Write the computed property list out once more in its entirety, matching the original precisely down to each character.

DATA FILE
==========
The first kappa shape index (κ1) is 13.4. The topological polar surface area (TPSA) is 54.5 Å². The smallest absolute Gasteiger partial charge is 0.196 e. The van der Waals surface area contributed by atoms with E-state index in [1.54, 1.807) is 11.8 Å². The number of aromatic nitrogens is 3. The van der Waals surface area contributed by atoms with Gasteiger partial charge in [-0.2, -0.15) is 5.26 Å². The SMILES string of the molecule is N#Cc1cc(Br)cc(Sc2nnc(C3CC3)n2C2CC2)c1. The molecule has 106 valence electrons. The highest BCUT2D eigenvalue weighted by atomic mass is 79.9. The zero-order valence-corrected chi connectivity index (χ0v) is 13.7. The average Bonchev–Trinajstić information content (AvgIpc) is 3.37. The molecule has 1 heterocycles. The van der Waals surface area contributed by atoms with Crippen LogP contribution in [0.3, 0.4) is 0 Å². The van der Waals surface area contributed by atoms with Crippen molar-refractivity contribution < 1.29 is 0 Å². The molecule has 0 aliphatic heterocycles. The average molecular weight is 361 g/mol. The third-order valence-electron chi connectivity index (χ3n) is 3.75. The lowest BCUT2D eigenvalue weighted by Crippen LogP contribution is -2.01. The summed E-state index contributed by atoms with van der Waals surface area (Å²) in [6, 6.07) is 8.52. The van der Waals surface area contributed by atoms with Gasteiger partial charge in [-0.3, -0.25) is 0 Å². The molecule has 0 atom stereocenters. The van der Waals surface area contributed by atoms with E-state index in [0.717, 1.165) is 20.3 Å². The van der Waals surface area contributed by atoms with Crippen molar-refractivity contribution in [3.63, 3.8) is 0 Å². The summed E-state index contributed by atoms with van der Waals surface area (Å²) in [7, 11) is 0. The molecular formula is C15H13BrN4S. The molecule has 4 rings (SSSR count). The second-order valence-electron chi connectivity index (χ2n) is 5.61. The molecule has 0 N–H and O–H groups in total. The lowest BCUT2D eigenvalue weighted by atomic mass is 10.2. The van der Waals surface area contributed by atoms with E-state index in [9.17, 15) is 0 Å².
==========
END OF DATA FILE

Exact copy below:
The first kappa shape index (κ1) is 13.4. The topological polar surface area (TPSA) is 54.5 Å². The smallest absolute Gasteiger partial charge is 0.196 e. The van der Waals surface area contributed by atoms with E-state index in [1.54, 1.807) is 11.8 Å². The number of aromatic nitrogens is 3. The van der Waals surface area contributed by atoms with Gasteiger partial charge in [-0.2, -0.15) is 5.26 Å². The SMILES string of the molecule is N#Cc1cc(Br)cc(Sc2nnc(C3CC3)n2C2CC2)c1. The molecule has 106 valence electrons. The highest BCUT2D eigenvalue weighted by atomic mass is 79.9. The zero-order valence-corrected chi connectivity index (χ0v) is 13.7. The average Bonchev–Trinajstić information content (AvgIpc) is 3.37. The molecule has 1 heterocycles. The van der Waals surface area contributed by atoms with Crippen LogP contribution in [0.3, 0.4) is 0 Å². The van der Waals surface area contributed by atoms with Crippen molar-refractivity contribution < 1.29 is 0 Å². The molecule has 0 aliphatic heterocycles. The average molecular weight is 361 g/mol. The third-order valence-electron chi connectivity index (χ3n) is 3.75. The lowest BCUT2D eigenvalue weighted by Crippen LogP contribution is -2.01. The summed E-state index contributed by atoms with van der Waals surface area (Å²) in [6, 6.07) is 8.52. The van der Waals surface area contributed by atoms with Gasteiger partial charge in [-0.3, -0.25) is 0 Å². The molecule has 0 atom stereocenters. The van der Waals surface area contributed by atoms with E-state index in [0.717, 1.165) is 20.3 Å². The van der Waals surface area contributed by atoms with Crippen molar-refractivity contribution in [3.63, 3.8) is 0 Å². The summed E-state index contributed by atoms with van der Waals surface area (Å²) in [7, 11) is 0. The molecular formula is C15H13BrN4S. The molecule has 4 rings (SSSR count). The second-order valence-electron chi connectivity index (χ2n) is 5.61. The molecule has 0 N–H and O–H groups in total. The lowest BCUT2D eigenvalue weighted by atomic mass is 10.2. The van der Waals surface area contributed by atoms with E-state index in [9.17, 15) is 0 Å².